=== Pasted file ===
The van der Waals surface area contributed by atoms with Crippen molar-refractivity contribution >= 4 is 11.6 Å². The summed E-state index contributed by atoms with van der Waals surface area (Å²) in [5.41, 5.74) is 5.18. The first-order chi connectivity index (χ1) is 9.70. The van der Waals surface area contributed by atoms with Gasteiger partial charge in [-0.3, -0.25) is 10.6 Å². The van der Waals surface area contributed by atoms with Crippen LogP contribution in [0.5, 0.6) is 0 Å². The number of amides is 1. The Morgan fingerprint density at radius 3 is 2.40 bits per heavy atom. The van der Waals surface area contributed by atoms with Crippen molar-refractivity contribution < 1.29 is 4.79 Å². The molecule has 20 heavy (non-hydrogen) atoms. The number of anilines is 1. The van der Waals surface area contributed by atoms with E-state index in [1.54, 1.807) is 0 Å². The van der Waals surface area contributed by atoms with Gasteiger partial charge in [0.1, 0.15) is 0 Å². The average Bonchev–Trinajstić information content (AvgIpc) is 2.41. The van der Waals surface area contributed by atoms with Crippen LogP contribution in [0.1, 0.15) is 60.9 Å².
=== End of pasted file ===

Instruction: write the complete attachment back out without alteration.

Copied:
The van der Waals surface area contributed by atoms with Crippen molar-refractivity contribution >= 4 is 11.6 Å². The summed E-state index contributed by atoms with van der Waals surface area (Å²) in [5.41, 5.74) is 5.18. The first-order chi connectivity index (χ1) is 9.70. The van der Waals surface area contributed by atoms with Gasteiger partial charge in [-0.3, -0.25) is 10.6 Å². The van der Waals surface area contributed by atoms with Crippen LogP contribution in [0.5, 0.6) is 0 Å². The number of amides is 1. The Morgan fingerprint density at radius 3 is 2.40 bits per heavy atom. The van der Waals surface area contributed by atoms with Crippen molar-refractivity contribution < 1.29 is 4.79 Å². The molecule has 20 heavy (non-hydrogen) atoms. The number of anilines is 1. The van der Waals surface area contributed by atoms with E-state index in [1.54, 1.807) is 0 Å². The van der Waals surface area contributed by atoms with Gasteiger partial charge in [0.1, 0.15) is 0 Å². The average Bonchev–Trinajstić information content (AvgIpc) is 2.41. The van der Waals surface area contributed by atoms with Crippen LogP contribution in [0.1, 0.15) is 60.9 Å².